1943 Dodge WC51 truck restored by youth group

Learning to drive vintage vehicle was a big attraction, club says

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After learning how to restore a vintage vehicle, the youth group gets to learn how to drive the World War II-era Dodge WC51 | Young CVM Steesel photos

The mission of the Federation Internationale des Vehicules Anciens is to ensure that classic vehicles “will still be on the roads 50 years from now.”

The only way to do that, FIVA adds, is “to attract young people to the historic vehicle movement.”

To that end, FIVA notes, the CVM Steesel historic military vehicle club of Luxenbourg in 2016 not only established a “youth section” but purchased a 1943 Dodge WC51, a 4-wheel-drive truck from World War II for the young members to restore.

Young group members display the WWII-era truck

“The club owns the truck and pays for the spare parts, but it’s the young members who first restored it, supervised by some of the older members, and who now carry out all the maintenance,” Sandra Heinisch of the Lëtzebuerger Oldtimer Federation ASBL is quoted in the FIVA news release.

“When CVM first bought the Dodge, it had some mechanical issues that needed attention,” she added. “Over the following month, the newly recruited young members learned to fix electrical problems, rebuild the fuel pump and one of the vacuum windshield wiper motors, and then painted the vehicle with the markings of the division that liberated Steensel during WWII.

“Once it was running, two of the earliest young members to join, Jeff Heiderscheid and Michel Schintgen, became the first to learn how to drive this classic military truck. More and more young people then joined the youth section, learning about the Dodge and how to drive it. CVM is only a small club but today there are 11 young women and men actively involved.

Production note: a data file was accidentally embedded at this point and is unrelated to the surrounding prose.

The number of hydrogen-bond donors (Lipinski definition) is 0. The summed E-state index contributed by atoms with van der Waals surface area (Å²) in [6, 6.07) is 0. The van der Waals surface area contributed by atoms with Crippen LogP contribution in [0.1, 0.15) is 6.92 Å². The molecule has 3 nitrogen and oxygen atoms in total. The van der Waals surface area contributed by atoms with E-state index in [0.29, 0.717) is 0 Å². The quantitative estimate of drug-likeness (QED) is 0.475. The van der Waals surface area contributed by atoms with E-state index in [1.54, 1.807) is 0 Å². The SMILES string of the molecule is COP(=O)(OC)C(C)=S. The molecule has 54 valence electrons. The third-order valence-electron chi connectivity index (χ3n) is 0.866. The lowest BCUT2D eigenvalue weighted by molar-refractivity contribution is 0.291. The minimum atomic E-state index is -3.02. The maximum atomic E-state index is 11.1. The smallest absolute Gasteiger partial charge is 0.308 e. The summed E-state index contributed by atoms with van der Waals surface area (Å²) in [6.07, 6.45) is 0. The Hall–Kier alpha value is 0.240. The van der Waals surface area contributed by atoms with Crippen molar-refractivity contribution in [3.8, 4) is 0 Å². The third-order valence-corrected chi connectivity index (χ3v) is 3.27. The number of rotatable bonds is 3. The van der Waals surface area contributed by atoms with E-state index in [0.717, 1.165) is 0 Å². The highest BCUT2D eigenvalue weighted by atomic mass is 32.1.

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“The older members continue to teach the youngsters new skills by using the Dodge,” she continued. “For example, the axle shaft was changed, and a used engine bought, rebuilt and installed with great success. The Dodge now runs properly and the youth section can use it to participate in meetings and tours. Two new drivers are currently undergoing the training process.”

“The active involvement of the younger generation is crucial to the survival of our movement and the preservation of the ‘moving museum’ that we can enjoy seeing on the roads,” said Tiddo Bresters, FIVA president.

“Historic vehicles are time machines, no different from historical buildings or art in terms of the stories they tell about our society and culture – a heritage that goes way beyond the mere history of transport.

“What strikes me most strongly is that this Dodge project reminds us how, 75 years ago, soldiers of the same age as these Luxembourg youngsters arrived in vehicles like this Dodge to liberate Europe from Nazi occupation, a liberation for which many of them paid the highest price,” he added. 

“It’s hard to think of a better illustration of the importance of the ‘living preservation’ of time machines such as this, for us and for future generations. 

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“CVM’s youth section is a fantastic example of how to attract the next generation, as most of them would be unable to afford their own vehicles and lack the necessary experience to maintain and drive them. Similar projects could work well for many clubs around the world but, as Sandra Heinisch is quick to point out, it’s vital to have older members with the experience, skills – and above all the willingness – to share their enthusiasm with young people.”

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A former daily newspaper sports editor, Larry Edsall spent a dozen years as an editor at AutoWeek magazine before making the transition to writing for the web and becoming the author of more than 15 automotive books. In addition to being founding editor at ClassicCars.com, Larry has written for The New York Times and The Detroit News and was an adjunct honors professor at the Walter Cronkite School of Journalism and Mass Communication at Arizona State University.

1 COMMENT

  1. Amazing the kids could get it to this shape after 70 years of “civilian” use. I doubt if the average American kid would be interested in learning to drive this as most have never seen a clutch pedal.

    I drove one of them while a member of the DC National Guard somewhere between 1966 and 1971. It is not the easiest to drive as the transmission is not synchronized. My unit, the 115th Evacuation Hospital did not have any of these, so I don’t know how it was in our possession. I was asked to take it from the Armory near RFK Stadium to Camp Sims in SE DC through DC streets. I had no problem as all of my personal vehicles to this day are stick, except my late wife’s Malibu. Many of the guys in the unit were amazed I had been able to do it with no problem and asked how I had done it. No problem, double clutch.

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